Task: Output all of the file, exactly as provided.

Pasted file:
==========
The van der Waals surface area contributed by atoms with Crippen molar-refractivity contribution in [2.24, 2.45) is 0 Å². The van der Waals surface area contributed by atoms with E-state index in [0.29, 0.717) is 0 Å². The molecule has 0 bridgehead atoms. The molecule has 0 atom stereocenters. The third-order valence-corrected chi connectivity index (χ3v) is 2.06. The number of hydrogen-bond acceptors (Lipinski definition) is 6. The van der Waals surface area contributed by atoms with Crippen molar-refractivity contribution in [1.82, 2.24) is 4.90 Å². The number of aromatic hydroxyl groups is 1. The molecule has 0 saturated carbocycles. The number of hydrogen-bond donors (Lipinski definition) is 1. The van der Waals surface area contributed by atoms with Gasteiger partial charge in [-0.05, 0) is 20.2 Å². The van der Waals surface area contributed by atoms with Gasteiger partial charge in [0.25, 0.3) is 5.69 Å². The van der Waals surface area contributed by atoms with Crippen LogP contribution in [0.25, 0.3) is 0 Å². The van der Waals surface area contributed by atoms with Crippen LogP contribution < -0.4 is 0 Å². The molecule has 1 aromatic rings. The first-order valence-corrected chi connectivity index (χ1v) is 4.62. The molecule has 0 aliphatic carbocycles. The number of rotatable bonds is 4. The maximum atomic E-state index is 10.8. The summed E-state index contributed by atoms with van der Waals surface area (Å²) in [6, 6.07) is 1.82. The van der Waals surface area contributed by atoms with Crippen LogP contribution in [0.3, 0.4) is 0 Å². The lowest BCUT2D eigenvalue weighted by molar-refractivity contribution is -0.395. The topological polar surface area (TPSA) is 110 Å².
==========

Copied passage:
The van der Waals surface area contributed by atoms with Crippen molar-refractivity contribution in [2.24, 2.45) is 0 Å². The van der Waals surface area contributed by atoms with E-state index in [0.29, 0.717) is 0 Å². The molecule has 0 bridgehead atoms. The molecule has 0 atom stereocenters. The third-order valence-corrected chi connectivity index (χ3v) is 2.06. The number of hydrogen-bond acceptors (Lipinski definition) is 6. The van der Waals surface area contributed by atoms with Crippen molar-refractivity contribution in [1.82, 2.24) is 4.90 Å². The number of aromatic hydroxyl groups is 1. The molecule has 0 saturated carbocycles. The number of hydrogen-bond donors (Lipinski definition) is 1. The van der Waals surface area contributed by atoms with Gasteiger partial charge in [-0.05, 0) is 20.2 Å². The van der Waals surface area contributed by atoms with Gasteiger partial charge in [0.25, 0.3) is 5.69 Å². The van der Waals surface area contributed by atoms with Crippen LogP contribution in [0.25, 0.3) is 0 Å². The van der Waals surface area contributed by atoms with Crippen LogP contribution < -0.4 is 0 Å². The molecule has 1 aromatic rings. The first-order valence-corrected chi connectivity index (χ1v) is 4.62. The molecule has 0 aliphatic carbocycles. The number of rotatable bonds is 4. The maximum atomic E-state index is 10.8. The summed E-state index contributed by atoms with van der Waals surface area (Å²) in [6, 6.07) is 1.82. The van der Waals surface area contributed by atoms with Crippen LogP contribution in [0.3, 0.4) is 0 Å². The lowest BCUT2D eigenvalue weighted by molar-refractivity contribution is -0.395. The topological polar surface area (TPSA) is 110 Å².